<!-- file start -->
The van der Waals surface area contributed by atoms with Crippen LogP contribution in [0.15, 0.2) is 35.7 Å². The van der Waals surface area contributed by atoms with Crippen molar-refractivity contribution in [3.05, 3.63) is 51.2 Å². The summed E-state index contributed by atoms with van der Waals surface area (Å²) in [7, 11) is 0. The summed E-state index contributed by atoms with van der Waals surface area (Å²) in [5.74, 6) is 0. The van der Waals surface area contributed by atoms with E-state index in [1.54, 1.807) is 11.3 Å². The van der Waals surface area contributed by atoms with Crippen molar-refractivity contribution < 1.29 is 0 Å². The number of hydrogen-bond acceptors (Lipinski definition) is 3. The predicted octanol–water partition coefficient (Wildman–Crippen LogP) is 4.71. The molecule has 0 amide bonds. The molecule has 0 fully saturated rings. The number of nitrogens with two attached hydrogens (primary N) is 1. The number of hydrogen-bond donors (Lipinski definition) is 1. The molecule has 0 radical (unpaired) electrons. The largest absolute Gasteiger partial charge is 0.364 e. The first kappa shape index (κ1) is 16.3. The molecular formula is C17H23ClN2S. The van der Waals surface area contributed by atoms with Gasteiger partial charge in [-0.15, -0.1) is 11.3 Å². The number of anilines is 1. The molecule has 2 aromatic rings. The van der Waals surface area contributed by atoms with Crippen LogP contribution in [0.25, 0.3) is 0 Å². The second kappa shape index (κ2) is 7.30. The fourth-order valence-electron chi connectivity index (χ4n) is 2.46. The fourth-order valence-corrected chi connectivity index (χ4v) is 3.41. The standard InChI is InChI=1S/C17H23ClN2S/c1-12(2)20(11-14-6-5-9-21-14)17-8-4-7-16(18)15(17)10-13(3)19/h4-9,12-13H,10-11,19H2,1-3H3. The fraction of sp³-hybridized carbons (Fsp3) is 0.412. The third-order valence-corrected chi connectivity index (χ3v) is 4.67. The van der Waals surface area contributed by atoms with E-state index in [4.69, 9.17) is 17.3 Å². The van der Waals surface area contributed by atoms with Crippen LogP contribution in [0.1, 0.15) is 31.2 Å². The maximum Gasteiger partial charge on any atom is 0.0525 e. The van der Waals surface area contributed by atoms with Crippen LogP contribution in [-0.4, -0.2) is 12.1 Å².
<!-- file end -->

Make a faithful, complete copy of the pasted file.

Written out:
The van der Waals surface area contributed by atoms with Crippen LogP contribution in [0.15, 0.2) is 35.7 Å². The van der Waals surface area contributed by atoms with Crippen molar-refractivity contribution in [3.05, 3.63) is 51.2 Å². The summed E-state index contributed by atoms with van der Waals surface area (Å²) in [7, 11) is 0. The summed E-state index contributed by atoms with van der Waals surface area (Å²) in [5.74, 6) is 0. The van der Waals surface area contributed by atoms with E-state index in [1.54, 1.807) is 11.3 Å². The van der Waals surface area contributed by atoms with Crippen molar-refractivity contribution < 1.29 is 0 Å². The number of hydrogen-bond acceptors (Lipinski definition) is 3. The predicted octanol–water partition coefficient (Wildman–Crippen LogP) is 4.71. The molecule has 0 amide bonds. The molecule has 0 fully saturated rings. The number of nitrogens with two attached hydrogens (primary N) is 1. The number of hydrogen-bond donors (Lipinski definition) is 1. The molecule has 0 radical (unpaired) electrons. The largest absolute Gasteiger partial charge is 0.364 e. The first kappa shape index (κ1) is 16.3. The molecular formula is C17H23ClN2S. The van der Waals surface area contributed by atoms with Gasteiger partial charge in [-0.15, -0.1) is 11.3 Å². The number of anilines is 1. The molecule has 2 aromatic rings. The van der Waals surface area contributed by atoms with Crippen LogP contribution in [0.25, 0.3) is 0 Å². The second kappa shape index (κ2) is 7.30. The fourth-order valence-electron chi connectivity index (χ4n) is 2.46. The fourth-order valence-corrected chi connectivity index (χ4v) is 3.41. The standard InChI is InChI=1S/C17H23ClN2S/c1-12(2)20(11-14-6-5-9-21-14)17-8-4-7-16(18)15(17)10-13(3)19/h4-9,12-13H,10-11,19H2,1-3H3. The fraction of sp³-hybridized carbons (Fsp3) is 0.412. The third-order valence-corrected chi connectivity index (χ3v) is 4.67. The van der Waals surface area contributed by atoms with E-state index in [4.69, 9.17) is 17.3 Å². The van der Waals surface area contributed by atoms with Crippen LogP contribution in [0.1, 0.15) is 31.2 Å². The maximum Gasteiger partial charge on any atom is 0.0525 e. The van der Waals surface area contributed by atoms with Crippen LogP contribution in [-0.4, -0.2) is 12.1 Å².